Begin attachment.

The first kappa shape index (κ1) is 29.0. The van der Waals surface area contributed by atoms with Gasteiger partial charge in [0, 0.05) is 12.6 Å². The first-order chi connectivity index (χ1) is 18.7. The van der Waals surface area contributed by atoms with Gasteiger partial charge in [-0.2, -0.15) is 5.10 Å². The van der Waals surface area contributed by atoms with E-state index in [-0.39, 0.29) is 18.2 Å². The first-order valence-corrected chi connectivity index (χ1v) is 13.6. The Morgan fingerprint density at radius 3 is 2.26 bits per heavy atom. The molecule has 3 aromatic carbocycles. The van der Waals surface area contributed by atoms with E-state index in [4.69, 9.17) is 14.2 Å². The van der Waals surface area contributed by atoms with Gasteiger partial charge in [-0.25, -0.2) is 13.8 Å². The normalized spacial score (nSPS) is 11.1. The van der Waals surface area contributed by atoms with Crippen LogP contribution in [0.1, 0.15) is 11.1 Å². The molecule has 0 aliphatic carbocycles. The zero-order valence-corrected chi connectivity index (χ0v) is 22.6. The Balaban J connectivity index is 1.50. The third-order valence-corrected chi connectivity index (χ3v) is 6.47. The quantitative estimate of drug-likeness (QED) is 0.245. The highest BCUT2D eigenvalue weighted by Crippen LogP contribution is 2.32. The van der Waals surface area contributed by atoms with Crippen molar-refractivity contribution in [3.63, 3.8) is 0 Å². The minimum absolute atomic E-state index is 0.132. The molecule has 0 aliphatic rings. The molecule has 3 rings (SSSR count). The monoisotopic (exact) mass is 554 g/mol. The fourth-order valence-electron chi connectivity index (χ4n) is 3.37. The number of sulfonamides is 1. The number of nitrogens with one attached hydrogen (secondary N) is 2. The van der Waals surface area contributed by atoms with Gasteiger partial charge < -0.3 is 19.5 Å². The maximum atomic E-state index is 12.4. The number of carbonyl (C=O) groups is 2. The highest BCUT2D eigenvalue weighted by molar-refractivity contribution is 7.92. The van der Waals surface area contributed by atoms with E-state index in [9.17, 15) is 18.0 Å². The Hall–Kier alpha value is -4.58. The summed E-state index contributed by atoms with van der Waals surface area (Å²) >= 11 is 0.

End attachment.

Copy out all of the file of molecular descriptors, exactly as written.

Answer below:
The first kappa shape index (κ1) is 29.0. The van der Waals surface area contributed by atoms with Gasteiger partial charge in [0, 0.05) is 12.6 Å². The first-order chi connectivity index (χ1) is 18.7. The van der Waals surface area contributed by atoms with Gasteiger partial charge in [-0.2, -0.15) is 5.10 Å². The van der Waals surface area contributed by atoms with E-state index in [-0.39, 0.29) is 18.2 Å². The first-order valence-corrected chi connectivity index (χ1v) is 13.6. The Morgan fingerprint density at radius 3 is 2.26 bits per heavy atom. The molecule has 3 aromatic carbocycles. The van der Waals surface area contributed by atoms with E-state index in [4.69, 9.17) is 14.2 Å². The van der Waals surface area contributed by atoms with Gasteiger partial charge in [-0.25, -0.2) is 13.8 Å². The normalized spacial score (nSPS) is 11.1. The van der Waals surface area contributed by atoms with Crippen LogP contribution in [0.1, 0.15) is 11.1 Å². The molecule has 0 aliphatic carbocycles. The zero-order valence-corrected chi connectivity index (χ0v) is 22.6. The Balaban J connectivity index is 1.50. The third-order valence-corrected chi connectivity index (χ3v) is 6.47. The quantitative estimate of drug-likeness (QED) is 0.245. The highest BCUT2D eigenvalue weighted by Crippen LogP contribution is 2.32. The van der Waals surface area contributed by atoms with Crippen molar-refractivity contribution in [3.63, 3.8) is 0 Å². The minimum absolute atomic E-state index is 0.132. The molecule has 0 aliphatic rings. The molecule has 3 rings (SSSR count). The monoisotopic (exact) mass is 554 g/mol. The fourth-order valence-electron chi connectivity index (χ4n) is 3.37. The number of sulfonamides is 1. The number of nitrogens with one attached hydrogen (secondary N) is 2. The van der Waals surface area contributed by atoms with Gasteiger partial charge < -0.3 is 19.5 Å². The maximum atomic E-state index is 12.4. The number of carbonyl (C=O) groups is 2. The highest BCUT2D eigenvalue weighted by molar-refractivity contribution is 7.92. The van der Waals surface area contributed by atoms with E-state index in [9.17, 15) is 18.0 Å². The Hall–Kier alpha value is -4.58. The summed E-state index contributed by atoms with van der Waals surface area (Å²) >= 11 is 0.